Common Chiropractic Therapies for Cats

· June 10, 2019
Chiropractic therapies can be very beneficial for your cat, as they help alleviate problems in the nervous system. Learn how to find a chiropractor for your pet.

Chiropractic therapies for cats offer significant benefits to your cat’s health. However, these chiropractic therapies differ between felines.

Each cat is different. Although their bodies work in similar ways, there are small details that vary between cats. A good professional will understand your pet’s particularities and know which therapy is best for them.

A chiropractor is a professional who will understand how your cat’s nervous system works. They are also trained to alleviate any problems that your cat may have due to an irritation in their nervous system.

A chiropractor will want to evaluate your cat’s spinal and limb motor skills. While this may seem unusual, many cats suffer from orthopedic problems.

Initially, the chiropractor will use palpitations and initial assessments to determine the condition of your cat’s body. For cats, it’s especially very important that their vertebrae are in perfect condition.

Common chiropractic therapies for cats.

Things to consider before choosing a chiropractor

A chiropractor should explain the therapeutic process carefully before starting any chiropractic therapies for cats. We recommend that you and the chiropractor reach an understanding and establish trust.

You should feel free to ask any questions before therapy with your feline. Chiropractic therapies for cats are delicate processes that require a properly trained professional.

If you’re not sure what features you should look for in a chiropractor, we recommend you start with the following:

  1. Ask your regular veterinarian about your cat’s medical history. A chiropractor will need to be properly informed about his patient before any treatment.
  2. Ask about any concepts you don’t understand. Sometimes medical professionals use technical language. If you don’t understand a term, don’t be afraid to ask!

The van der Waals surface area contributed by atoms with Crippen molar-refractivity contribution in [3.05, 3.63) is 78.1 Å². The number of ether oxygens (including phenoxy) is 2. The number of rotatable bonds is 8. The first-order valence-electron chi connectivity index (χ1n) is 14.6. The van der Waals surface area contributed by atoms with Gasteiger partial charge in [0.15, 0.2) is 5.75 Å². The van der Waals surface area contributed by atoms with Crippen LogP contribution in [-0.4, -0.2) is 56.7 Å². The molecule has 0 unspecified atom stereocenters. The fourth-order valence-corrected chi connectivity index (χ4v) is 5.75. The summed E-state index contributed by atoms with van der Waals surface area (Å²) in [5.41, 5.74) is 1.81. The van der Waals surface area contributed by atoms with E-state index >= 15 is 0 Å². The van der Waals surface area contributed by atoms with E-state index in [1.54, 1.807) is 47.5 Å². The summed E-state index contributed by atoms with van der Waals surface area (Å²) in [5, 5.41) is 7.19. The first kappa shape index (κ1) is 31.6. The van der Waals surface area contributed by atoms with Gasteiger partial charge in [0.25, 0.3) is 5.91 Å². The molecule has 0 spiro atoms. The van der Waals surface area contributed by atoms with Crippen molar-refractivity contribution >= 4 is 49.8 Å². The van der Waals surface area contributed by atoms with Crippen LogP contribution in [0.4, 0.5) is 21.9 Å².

3. A professional working with your cat should be able to alleviate your worries and calm your cat. Watch your cat interact with the chiropractor before any therapy. That way, you can see if they get along well.
  4. We recommend that you find a specialist willing to take their time with you and your cat.

Typically, chiropractic therapies for cats go best when the professional works quietly. Cats are prone to get excited from sudden movements or loud noises. During chiropractic treatment, the animal should be in a calm environment.

Symptoms that indicate the need for chiropractic therapies for cats

Felines benefit from a variety of chiropractic therapies. Even if your cat doesn’t exercise a lot, all cats are athletic animals. It’s in their nature.

Because of this, all cats should be able to jump, run, turn, and stretch without any inconvenience. Accidental falls can cause cats to suffer problems with their spines.

A cat jumping towards a man.

When a cat’s spine is unbalanced, it affects their nervous system. As a result, an irritated nervous system can lead to problems in your cat’s organs and muscles.

The symptoms that indicate an imbalance in the spine can be varied. Your cat may experience unexpected or unusual tiredness. They may also be reluctant to interact with humans or other animals.

Some cats, when suffering from nervous problems, may have sudden mood swings. Many cats show aggression or depression, with decreased appetite.

All these symptoms show themselves progressively, so you must be very attentive to your cat’s behavior. It may take some time to notice these symptoms so you should always consult your veterinarian.

Chiropractic therapies for cats shouldn’t replace trips to the vet. Even if you seek alternative medicine for your cat, you still need to also have your pet evaluated by a traditional veterinarian.

Chiropractic techniques are complementary to traditional medicine. The effects are most beneficial when they are part of a recovery program designed in connection with your usual veterinarian.

  • Riviére, S. (2007) Fisioterapia en gatos y perros aplicada a los trastornos locomotores de origen artrítico. Veterinary Focus, Volumen 17, No. 3.
  • Poveda, F. (2008) Terapia de masajes y shiatsu como rehabilitación física en pequeños animales. Universidad de La Salle, Bogotá.